However, Shah’s introduction into ownership was not without its challenges. Several months after Shah took over the business, his friend and mentor, Boven, died in a helicopter crash. Shortly after that, one of the company’s boilers caught on fire and burned down the building it was housed in.
Looking back, Shah says Boven’s death and the fire “were my first real experiences as an owner. What a great way to start!”
While it may have been a bit of a rocky start for Shah, he said he definitely learned from the experience.
Today, Shah co-owns Plants Unlimited with his wife, Rachna. “If it wasn’t for Larry and his wife, Barb, we wouldn’t be where we are today,” Shah says.
Finding the Right Model
Shah has embraced the contract growing business model since before he took over the business.
When he first started working for Boven, pretty much their only customer was Frank’s Nursery & Crafts. When the retailer went under in 2004, Boven and Shah knew they had to change their business model so they wouldn’t have all of their proverbial plants in one hanging basket.
Shah recruited Menard’s as a new customer while Boven struck a few deals to grow product for other growers in the area and suddenly they were in the contract growing business.
Today that is all Plants Unlimited does. The company grows more than 100 different varieties in 17 acres of greenhouses for “literally any grower in the country who wants to work with us.” Plants Unlimited’s products “go into every single box store you can think of as well as independents and to landscapers,” Shah says.
Shah looks at his current and prospective customers as hopefully being long-term partners. If his customers don’t succeed, he doesn’t succeed. “If they don’t make money and aren’t happy with our service, and vice versa, then that relationship isn’t going to work.”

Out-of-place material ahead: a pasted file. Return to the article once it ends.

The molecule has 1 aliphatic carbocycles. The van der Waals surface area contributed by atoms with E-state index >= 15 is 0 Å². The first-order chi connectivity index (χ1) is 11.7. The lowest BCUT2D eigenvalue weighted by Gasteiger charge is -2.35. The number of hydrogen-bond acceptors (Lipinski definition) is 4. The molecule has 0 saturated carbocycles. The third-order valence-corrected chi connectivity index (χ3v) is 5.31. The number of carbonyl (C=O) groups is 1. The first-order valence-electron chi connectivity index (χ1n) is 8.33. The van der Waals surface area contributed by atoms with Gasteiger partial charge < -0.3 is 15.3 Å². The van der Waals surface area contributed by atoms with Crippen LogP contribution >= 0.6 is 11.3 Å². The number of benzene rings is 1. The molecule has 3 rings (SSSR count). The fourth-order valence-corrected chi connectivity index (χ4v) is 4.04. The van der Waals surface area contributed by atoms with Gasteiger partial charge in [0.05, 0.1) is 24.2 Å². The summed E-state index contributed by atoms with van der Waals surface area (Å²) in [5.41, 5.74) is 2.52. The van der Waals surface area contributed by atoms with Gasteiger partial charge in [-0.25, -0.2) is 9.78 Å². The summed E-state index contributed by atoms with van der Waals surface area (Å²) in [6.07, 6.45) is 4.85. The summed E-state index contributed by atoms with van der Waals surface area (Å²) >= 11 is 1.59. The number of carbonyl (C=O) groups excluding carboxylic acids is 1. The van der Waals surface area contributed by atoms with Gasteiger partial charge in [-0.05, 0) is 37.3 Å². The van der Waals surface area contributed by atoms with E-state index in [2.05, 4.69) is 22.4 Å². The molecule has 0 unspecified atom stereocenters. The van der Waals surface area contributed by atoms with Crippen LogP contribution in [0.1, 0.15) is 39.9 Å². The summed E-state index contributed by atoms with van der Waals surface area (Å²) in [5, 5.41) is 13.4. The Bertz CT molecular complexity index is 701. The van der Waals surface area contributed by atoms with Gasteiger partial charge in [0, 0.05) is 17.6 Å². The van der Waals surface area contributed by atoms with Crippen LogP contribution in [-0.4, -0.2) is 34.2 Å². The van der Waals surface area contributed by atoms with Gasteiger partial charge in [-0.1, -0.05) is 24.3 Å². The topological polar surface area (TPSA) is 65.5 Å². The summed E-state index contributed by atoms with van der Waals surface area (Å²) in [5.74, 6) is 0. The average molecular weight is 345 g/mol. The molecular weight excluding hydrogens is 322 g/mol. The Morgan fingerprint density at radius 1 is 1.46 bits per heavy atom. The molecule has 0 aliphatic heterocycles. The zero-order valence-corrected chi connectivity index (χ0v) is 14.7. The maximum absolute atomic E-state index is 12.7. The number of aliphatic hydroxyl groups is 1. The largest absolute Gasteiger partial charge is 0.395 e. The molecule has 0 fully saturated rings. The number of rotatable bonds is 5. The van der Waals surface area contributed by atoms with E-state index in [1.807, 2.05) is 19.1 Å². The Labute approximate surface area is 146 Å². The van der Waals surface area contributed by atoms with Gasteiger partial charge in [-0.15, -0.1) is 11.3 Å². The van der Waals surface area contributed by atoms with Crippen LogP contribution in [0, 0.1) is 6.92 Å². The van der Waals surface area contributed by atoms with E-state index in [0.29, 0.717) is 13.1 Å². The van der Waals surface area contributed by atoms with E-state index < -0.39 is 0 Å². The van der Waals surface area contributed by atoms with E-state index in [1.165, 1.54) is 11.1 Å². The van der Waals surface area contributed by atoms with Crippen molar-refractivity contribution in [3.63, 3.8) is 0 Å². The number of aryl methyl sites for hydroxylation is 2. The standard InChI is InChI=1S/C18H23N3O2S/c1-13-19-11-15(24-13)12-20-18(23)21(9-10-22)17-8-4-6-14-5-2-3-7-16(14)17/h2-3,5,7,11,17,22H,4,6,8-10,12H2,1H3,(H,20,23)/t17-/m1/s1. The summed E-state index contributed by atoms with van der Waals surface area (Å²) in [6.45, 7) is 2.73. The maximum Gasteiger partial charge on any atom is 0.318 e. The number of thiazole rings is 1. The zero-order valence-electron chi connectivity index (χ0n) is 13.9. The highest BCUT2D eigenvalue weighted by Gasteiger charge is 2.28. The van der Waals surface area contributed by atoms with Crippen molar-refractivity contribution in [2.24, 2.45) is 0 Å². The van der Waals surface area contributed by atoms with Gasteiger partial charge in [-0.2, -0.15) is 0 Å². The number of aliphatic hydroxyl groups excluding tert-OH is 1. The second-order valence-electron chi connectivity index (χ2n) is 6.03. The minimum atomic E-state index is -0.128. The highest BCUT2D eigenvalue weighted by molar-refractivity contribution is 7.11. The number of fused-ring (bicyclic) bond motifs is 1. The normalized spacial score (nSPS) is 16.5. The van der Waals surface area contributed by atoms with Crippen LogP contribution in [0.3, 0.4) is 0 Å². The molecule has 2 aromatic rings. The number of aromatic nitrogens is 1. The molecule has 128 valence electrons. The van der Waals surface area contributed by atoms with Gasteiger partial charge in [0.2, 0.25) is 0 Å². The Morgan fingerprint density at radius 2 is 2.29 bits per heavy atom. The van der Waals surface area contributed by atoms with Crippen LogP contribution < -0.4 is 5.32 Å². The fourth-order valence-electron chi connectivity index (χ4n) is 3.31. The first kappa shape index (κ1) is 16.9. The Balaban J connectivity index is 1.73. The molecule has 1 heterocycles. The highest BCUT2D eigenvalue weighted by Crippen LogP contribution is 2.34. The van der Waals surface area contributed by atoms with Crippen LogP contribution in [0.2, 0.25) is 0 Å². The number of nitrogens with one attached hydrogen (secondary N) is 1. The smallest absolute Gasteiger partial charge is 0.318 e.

A big advantage that Plants Unlimited offers to its customers is its sheer size. “One of the things our customers like about us is the flexibility we offer them,” Shah remarks.
Because of Plants Unlimited’s vast experience and breadth of products, Shah feels he can offer customers “a one-stop shop” to meet their very specific needs. “Tell us what you want and we will grow it!”
“Our greenhouses are very modern. We have a lot of good technology and we can offer very aggressive pricing,” he states.
Contract growers face different challenges every day. But Shah seems to have a pretty good handle on them. Like all growers, there are risks he has to take but he likes to keep them to a minimum.
He avoided one risk several years ago by expanding his customer base out of the Midwest. Instead of only having one or two local customers, Shah found customers in other parts of the country. So if the weather is not cooperating in one area, maybe it is better in another region and he can shift product there and lessen his risk.
“With multiple customers, we have better geographic exposure,” Shah says and that helps minimize the risk.